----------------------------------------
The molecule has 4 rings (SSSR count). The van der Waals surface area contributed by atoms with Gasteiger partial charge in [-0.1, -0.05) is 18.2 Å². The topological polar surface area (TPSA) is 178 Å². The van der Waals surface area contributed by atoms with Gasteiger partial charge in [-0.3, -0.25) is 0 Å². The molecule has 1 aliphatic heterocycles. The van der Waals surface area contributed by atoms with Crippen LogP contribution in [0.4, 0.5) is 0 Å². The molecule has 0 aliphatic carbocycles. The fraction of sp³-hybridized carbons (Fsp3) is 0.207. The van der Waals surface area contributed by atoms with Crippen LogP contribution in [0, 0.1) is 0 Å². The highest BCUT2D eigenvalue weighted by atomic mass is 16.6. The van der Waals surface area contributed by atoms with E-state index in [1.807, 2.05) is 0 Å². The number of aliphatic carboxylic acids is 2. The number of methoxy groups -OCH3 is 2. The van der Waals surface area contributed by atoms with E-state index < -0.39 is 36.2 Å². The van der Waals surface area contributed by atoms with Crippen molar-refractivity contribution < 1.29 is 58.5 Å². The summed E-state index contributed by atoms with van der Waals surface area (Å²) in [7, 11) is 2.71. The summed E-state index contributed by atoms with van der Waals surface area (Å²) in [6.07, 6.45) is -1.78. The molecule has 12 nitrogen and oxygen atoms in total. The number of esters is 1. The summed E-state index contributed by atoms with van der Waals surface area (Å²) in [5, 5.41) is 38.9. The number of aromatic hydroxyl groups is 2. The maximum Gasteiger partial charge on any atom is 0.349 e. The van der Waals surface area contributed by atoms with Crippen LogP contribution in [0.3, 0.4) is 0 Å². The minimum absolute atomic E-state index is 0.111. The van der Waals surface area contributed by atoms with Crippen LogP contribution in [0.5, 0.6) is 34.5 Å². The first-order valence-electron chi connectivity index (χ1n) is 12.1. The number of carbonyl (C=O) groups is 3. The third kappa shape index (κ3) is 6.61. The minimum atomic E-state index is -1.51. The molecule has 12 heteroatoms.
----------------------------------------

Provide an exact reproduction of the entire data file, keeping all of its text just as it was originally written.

The molecule has 4 rings (SSSR count). The van der Waals surface area contributed by atoms with Gasteiger partial charge in [-0.1, -0.05) is 18.2 Å². The topological polar surface area (TPSA) is 178 Å². The van der Waals surface area contributed by atoms with Gasteiger partial charge in [-0.3, -0.25) is 0 Å². The molecule has 1 aliphatic heterocycles. The van der Waals surface area contributed by atoms with Crippen LogP contribution in [0.4, 0.5) is 0 Å². The molecule has 0 aliphatic carbocycles. The fraction of sp³-hybridized carbons (Fsp3) is 0.207. The van der Waals surface area contributed by atoms with Crippen LogP contribution in [0, 0.1) is 0 Å². The highest BCUT2D eigenvalue weighted by atomic mass is 16.6. The van der Waals surface area contributed by atoms with E-state index in [1.807, 2.05) is 0 Å². The number of aliphatic carboxylic acids is 2. The number of methoxy groups -OCH3 is 2. The van der Waals surface area contributed by atoms with E-state index < -0.39 is 36.2 Å². The van der Waals surface area contributed by atoms with Crippen molar-refractivity contribution < 1.29 is 58.5 Å². The summed E-state index contributed by atoms with van der Waals surface area (Å²) in [7, 11) is 2.71. The summed E-state index contributed by atoms with van der Waals surface area (Å²) in [6.07, 6.45) is -1.78. The molecule has 12 nitrogen and oxygen atoms in total. The number of esters is 1. The summed E-state index contributed by atoms with van der Waals surface area (Å²) in [5, 5.41) is 38.9. The number of aromatic hydroxyl groups is 2. The maximum Gasteiger partial charge on any atom is 0.349 e. The van der Waals surface area contributed by atoms with Crippen LogP contribution in [0.3, 0.4) is 0 Å². The minimum absolute atomic E-state index is 0.111. The van der Waals surface area contributed by atoms with Crippen LogP contribution in [0.5, 0.6) is 34.5 Å². The first-order valence-electron chi connectivity index (χ1n) is 12.1. The number of carbonyl (C=O) groups is 3. The third kappa shape index (κ3) is 6.61. The minimum atomic E-state index is -1.51. The molecule has 12 heteroatoms.